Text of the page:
The Beauty of Failure:
About two weeks ago I was training with a white belt who had a very hard time accepting defeat (being tapped out) during sparring. After being submitted by me, he would curse and slap the mat in anger. While I’m not a fan of this type of display (and let him know that), I can certainly relate to the frustration students face during their first few years of training Jiu-Jitsu. What’s hard for new students to see is that each time they are caught in a submission, each time they are swept, each time their guards are passed, each time they are stuck on bottom being crushed by their opponent……essentially each time they are “failing”, they are one step closer to being a better Jiu-Jitsu practitioner. Let me explain:
The other day I was training with one of my teammates who just received his blue belt. He’s bigger and stronger than me and for the short time he’s practiced Jiu-Jitsu he’s making great progress. After we sparred he told me he couldn’t believe how helpless he felt when I had the mount position and asked how I was able to make myself so heavy and keep such a strong base. I quickly responded by telling him that the reason my mount is at the level it is today is because I’ve “failed” at maintaining it so many times! At the time I didn’t realize that each time I gained mount and my opponent rolled me over or recovered guard, my body was slowly gaining the sensibility and muscle memory to negate losing the position in the future. Eventually I was holding mount for longer periods of time which led to more confidence to hunt for submissions without as much fear of losing it. Ironically, one of the positions I felt so weak with is now one that I can say is one of my stronger positions….all because I “failed” at it so many times.
Less Ego=Quicker Learning
The male ego is a very fragile thing and it’s a huge hinderance to excelling quickly in Jiu-Jitsu. A lot of tough, athletic guys who aren’t used to being dominated come into Jiu-Jitsu class and get a rude awakening. There are generally two ways these guys react when they get dominated by an opponent: one way is to curse and slap the mat…like my white belt friend. The other way is to step back and ask what he did wrong so that he can prevent making the same mistakes in the future…like my blue belt friend. Which of these guys do you think is going to excel faster?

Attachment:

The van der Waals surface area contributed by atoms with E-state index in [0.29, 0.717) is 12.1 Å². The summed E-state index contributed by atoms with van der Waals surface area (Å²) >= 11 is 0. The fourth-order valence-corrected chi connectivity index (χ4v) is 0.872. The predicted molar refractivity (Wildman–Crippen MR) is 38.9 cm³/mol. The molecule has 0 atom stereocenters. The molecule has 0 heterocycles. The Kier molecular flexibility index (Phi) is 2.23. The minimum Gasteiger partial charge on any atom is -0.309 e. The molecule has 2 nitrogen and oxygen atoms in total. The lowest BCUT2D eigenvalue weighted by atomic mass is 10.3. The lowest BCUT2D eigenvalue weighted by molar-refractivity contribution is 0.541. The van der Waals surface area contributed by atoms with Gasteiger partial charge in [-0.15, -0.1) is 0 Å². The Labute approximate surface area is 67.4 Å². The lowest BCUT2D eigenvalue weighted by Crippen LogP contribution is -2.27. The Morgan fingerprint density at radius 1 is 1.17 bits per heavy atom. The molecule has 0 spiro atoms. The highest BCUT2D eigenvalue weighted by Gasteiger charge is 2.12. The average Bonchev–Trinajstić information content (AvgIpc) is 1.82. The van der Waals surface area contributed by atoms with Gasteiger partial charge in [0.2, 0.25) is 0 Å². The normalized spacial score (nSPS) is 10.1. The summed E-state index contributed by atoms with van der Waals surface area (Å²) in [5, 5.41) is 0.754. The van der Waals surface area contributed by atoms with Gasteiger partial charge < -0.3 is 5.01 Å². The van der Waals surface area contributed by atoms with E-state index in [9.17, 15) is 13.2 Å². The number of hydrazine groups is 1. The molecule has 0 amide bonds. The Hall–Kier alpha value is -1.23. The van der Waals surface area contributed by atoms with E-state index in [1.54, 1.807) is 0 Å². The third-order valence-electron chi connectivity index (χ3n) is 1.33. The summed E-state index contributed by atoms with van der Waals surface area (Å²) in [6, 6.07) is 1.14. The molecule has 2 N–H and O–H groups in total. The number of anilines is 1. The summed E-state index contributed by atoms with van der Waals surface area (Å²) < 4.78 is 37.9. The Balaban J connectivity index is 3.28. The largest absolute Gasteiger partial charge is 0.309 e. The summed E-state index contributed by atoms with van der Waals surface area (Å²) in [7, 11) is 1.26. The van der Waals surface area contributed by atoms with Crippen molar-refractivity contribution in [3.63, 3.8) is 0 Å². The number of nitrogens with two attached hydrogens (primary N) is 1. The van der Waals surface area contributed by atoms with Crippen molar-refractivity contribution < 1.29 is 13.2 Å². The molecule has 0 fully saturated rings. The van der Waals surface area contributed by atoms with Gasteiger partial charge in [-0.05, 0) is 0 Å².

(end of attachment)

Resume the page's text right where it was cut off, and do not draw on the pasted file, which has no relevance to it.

By no means do I recommend you come into the gym and be a pussy cat, but the sooner you realize that you are going to spend a lot of time being humbled in Jiu-Jitsu the better. There is a reason that it takes an average of 10 years to get a black belt in Jiu-Jitsu and that’s one of the most beautiful things about this art….there are no short cuts!
The road to excelling in Jiu-Jitsu will be paved with many failures. To be successful, you need to treat every failure as an opportunity to learn and grow. This applies not only to Jiu-Jitsu but life in generall!
“Failure is only the opportunity to begin again more intelligently” -Henry Ford
Last night my wife and I were driving by a house in our neighborhood and noticed something a little odd. There, proudly displayed in their large bay window was a beautifully decorated Christmas tree. Why was this odd you may be asking? Well, for starters it was hanging upside down from the ceiling! When it comes to Christmas I’m old school, no fake trees in my home and certainly no trees hanging upside down from my ceiling. No one told me that this was becoming a trend and hopefully it goes away soon but that’s not the point of this post.
After I had time to process this odd new way of Christmas decorating, I couldn’t help but be reminded of one of my favorite submissions….the Triangle Choke! Since I don’t yet have a video camera to record my own technique videos (hint, hint, Santa!) I thought you may enjoy a great clip of my friend Roy Dean of the Roy Dean Academy in Bend, Oregon. This clip comes from his instructional DVD titled Blue Belt Requirements….a must own for practitioners of any skill level.
One of the best tips I’ve ever received on finishing triangle chokes was to think of attacking the back of the neck with your calf. Too many guys waste all of their energy trying to finish triangle chokes when their calf is across their opponents shoulder-blade at an angle. You’ll notice that Roy explains that the calf should be perpendicular to the back of the neck.
The second most important tip I’ve received on finishing triangle chokes is how to clear the arm against a resisting opponent. It’s very frustrating when a guy is hunkered down keeping his elbow towards the outside of your hip and negating your choking pressure. When this happens to you, bridge up high off of the mat, this will take away his ability to use his weight and gravity to pin his arm down. Next, get a grip on the opponents elbow and sleeve and pull his arm across your waist. Once this is accomplished you can use your abdominal and hip flexor muscles to pull your opponent back down and get your angle to finish the choke.
I hope this helps your triangle finish percentage like it did mine. Thanks for reading. Oh, and no offfense if you have an upside down Christmas tree at home!